My Rev.A6 BBB had been running solidly 24/7 for months, with only explainable software-related crashes. But in the last week it has just hung twice, with no relation to software functions, nothing unusual in the logs, and D2/3/4 on solid.
It is powered by an analog regulator from my solar house battery system with huge and redundant battery banks, so there is really no chance of a power glitch. It runs the RCN distro of Ubuntu 14.04, from a 16 GB SanDisk uSD. When it hangs and I press Reset without cycling power, I get no user LEDs, but I do get a series of “CCCCC” characters on the console port.
My A6 SRM says:
CCCC means the SD card is unreadable as a boot source and it cannot read the eMMC either. It is looking for a boot source.
So you are saying that even though it was previously booted from the uSD, and was not power cycled, it would boot from the eMMC if the uSD was not available? I have a fully bootable image on my eMMC, so if it didn’t take over and boot, that would mean something had blocked access to both uSD and eMMC.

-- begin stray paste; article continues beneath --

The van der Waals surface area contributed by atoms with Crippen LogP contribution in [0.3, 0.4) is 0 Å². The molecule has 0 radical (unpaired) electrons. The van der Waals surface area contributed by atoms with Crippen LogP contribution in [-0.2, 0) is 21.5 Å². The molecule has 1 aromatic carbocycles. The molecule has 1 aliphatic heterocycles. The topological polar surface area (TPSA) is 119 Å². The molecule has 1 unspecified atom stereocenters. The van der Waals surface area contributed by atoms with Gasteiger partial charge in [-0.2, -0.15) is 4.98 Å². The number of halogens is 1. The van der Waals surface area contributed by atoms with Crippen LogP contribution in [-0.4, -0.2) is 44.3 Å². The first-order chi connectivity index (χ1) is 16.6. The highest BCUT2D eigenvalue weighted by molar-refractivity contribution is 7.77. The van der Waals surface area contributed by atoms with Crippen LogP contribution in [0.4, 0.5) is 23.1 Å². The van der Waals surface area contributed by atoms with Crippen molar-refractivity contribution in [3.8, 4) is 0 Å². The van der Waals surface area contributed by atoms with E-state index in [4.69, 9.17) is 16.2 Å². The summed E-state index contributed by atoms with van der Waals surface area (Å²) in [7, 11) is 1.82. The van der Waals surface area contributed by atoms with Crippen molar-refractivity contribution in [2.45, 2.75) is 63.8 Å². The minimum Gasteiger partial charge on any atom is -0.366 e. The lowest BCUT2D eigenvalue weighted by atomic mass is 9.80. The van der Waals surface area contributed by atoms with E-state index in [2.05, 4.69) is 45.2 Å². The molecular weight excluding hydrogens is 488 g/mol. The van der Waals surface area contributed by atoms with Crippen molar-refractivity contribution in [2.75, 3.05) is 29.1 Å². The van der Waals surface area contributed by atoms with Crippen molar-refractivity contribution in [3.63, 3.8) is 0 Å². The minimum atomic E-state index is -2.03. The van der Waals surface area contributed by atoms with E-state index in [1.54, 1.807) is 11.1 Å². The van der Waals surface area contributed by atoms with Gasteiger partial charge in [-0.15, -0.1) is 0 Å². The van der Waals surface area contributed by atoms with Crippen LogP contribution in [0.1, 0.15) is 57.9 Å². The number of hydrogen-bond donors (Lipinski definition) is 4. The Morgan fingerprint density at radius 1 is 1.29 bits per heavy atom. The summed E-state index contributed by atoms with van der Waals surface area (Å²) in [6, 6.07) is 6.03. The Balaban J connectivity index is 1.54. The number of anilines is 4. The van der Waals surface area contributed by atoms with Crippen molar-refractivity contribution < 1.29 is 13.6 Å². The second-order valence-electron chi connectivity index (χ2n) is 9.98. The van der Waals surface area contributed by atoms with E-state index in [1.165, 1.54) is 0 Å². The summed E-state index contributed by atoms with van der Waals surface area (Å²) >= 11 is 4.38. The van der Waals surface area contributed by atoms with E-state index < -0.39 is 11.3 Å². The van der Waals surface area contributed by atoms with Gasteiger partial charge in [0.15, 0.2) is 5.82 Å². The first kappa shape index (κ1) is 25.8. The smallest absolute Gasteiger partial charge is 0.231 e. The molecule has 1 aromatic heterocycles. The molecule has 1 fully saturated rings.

Removing the uSD and pressing Reset did not make the eMMC boot, so if your scenario is true the eMMC block survived Reset.
Re-inserting the uSD with no further Reset lets it boot, so what could have been blocking both storage devices that merely inserting the uSD could fix?
I was under the impression that only a power cycle could switch between uSD and eMMC. But SRM 6.8 does sort-of match your scenario:
SRM aside. Gerald was saying that “CCCC…” indicates that no boot-able media was found. if “we” stop and think about this for a minute multiple situations can cause this issue. Not least of which is physical sdcard bracket is loose, and the media over time got screwed inside of it.
I’ve had this happen to me for inexplicable reasoning. I’ve taken the sdcard out, blown it off, and have had it immediately start working again. Why ? No idea . . .